Theatre Review: Ruzzante Comes Home From the War

RUZZANTE’S NIGHT Members of the cast of Ruzzante Comes Home From The War on opening night. KLH | Union

Janine Volkmar
Mad River Union

BLUE LAKE – A friend said before the play started, “I’m so glad it’s comedy.” I just looked at her.

Ruzzante Comes Home From the War, the new production at Dell’Arte, is true Commedia dell’Arte in that it whipsaws from comedy to tragedy in a moment and then back again. It’s physical comedy with the characters flying across the stage, doing backflips that leave the audience gasping.

And it’s also mental comedy, swerving from the 15th century to Vietnam to the McKinley statue controversy in just one character’s rhyming, hilarious, word-playing speech.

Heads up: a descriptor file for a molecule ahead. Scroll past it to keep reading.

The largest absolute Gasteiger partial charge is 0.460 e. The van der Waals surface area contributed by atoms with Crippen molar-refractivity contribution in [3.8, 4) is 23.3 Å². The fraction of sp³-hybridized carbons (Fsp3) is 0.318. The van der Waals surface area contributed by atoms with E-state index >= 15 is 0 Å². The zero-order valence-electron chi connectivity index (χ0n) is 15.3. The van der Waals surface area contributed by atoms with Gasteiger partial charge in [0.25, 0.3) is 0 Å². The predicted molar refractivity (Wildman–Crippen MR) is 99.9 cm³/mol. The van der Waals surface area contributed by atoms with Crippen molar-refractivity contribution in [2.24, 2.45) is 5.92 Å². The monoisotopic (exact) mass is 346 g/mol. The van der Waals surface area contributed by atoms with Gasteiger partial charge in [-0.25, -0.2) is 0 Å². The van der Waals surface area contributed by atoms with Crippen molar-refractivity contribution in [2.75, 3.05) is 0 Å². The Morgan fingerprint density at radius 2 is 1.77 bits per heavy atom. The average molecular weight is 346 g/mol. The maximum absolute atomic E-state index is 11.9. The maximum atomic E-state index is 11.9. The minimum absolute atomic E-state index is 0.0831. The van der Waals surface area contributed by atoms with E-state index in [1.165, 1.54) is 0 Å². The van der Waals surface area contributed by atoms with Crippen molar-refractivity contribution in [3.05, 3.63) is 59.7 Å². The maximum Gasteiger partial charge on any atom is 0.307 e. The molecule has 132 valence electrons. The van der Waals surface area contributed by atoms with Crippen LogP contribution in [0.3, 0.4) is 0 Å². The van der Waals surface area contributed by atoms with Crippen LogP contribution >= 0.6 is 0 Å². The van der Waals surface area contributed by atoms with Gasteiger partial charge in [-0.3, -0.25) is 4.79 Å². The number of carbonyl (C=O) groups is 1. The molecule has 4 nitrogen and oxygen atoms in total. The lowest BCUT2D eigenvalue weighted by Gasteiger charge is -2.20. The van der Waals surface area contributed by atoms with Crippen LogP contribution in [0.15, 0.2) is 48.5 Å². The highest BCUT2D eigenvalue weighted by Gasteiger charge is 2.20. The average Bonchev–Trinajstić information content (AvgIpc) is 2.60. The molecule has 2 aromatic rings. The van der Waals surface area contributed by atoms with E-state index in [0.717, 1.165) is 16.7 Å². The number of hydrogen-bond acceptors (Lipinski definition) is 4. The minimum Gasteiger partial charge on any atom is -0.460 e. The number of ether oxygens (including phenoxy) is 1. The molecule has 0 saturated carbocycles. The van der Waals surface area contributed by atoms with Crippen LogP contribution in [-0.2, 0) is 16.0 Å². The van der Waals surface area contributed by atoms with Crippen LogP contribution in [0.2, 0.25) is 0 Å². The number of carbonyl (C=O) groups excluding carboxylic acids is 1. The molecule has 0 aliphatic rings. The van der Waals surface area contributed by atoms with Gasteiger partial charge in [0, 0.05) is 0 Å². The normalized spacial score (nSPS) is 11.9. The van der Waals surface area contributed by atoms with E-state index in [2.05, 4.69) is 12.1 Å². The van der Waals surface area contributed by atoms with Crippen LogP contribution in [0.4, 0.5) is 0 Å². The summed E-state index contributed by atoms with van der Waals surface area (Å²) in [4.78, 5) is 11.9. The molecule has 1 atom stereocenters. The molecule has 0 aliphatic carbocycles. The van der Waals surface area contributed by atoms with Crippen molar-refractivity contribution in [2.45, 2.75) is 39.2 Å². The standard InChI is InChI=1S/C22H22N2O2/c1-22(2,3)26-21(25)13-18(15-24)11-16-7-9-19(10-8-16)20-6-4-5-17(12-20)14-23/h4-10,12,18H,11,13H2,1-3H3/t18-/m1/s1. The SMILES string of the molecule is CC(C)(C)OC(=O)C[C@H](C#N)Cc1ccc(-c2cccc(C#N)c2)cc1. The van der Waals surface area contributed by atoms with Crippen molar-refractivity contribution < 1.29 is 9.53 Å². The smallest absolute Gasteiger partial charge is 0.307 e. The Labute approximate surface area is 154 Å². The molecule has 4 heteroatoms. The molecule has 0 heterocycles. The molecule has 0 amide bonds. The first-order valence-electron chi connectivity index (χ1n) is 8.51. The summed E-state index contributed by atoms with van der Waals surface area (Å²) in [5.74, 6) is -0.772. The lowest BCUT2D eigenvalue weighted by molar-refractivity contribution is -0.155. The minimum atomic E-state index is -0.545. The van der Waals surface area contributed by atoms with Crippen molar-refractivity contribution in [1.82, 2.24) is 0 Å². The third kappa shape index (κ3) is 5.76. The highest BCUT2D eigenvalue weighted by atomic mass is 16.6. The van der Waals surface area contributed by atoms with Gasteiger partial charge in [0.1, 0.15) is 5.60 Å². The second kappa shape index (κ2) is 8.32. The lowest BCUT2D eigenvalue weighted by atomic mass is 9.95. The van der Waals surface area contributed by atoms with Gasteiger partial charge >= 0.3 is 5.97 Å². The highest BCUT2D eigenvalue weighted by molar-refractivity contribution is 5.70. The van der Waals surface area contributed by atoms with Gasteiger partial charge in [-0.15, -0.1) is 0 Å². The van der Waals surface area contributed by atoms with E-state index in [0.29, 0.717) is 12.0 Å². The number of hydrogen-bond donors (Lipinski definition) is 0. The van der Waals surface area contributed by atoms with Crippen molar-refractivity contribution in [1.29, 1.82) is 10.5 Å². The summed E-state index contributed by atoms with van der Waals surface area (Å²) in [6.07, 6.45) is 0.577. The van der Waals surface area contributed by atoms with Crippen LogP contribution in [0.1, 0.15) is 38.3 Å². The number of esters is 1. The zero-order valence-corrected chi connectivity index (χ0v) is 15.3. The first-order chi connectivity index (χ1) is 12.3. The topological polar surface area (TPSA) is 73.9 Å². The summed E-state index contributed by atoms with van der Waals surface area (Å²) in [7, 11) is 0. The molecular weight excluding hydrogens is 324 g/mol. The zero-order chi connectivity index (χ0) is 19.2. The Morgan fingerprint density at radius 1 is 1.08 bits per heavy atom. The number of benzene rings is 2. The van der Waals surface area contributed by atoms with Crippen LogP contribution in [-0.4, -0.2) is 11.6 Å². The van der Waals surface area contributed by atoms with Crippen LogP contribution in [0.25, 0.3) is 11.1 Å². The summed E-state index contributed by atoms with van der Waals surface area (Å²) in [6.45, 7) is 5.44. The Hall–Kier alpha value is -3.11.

And despite the opening night’s problems with the wildly feedbacking sound system and one character losing his microphone altogether, it works. For the most part.

Ruzzante is an ambitious production with high aims. A great many of the aims are met but some just did not work, not only for this reviewer, but for members of the audience polled after the play.

For instance, the three characters who return home, and that’s Home with a capital letter in their longing and memories, are subject to persistent flashbacks of gunfire, incoming air attack, and explosions. The explosions were deafening and with the above-mentioned sound problems, actually painful, but they were also ambiguous. Could it just be the war starting again or were these really PTSD, audible only to the three? Maybe that was hard to believe because they were so very audible.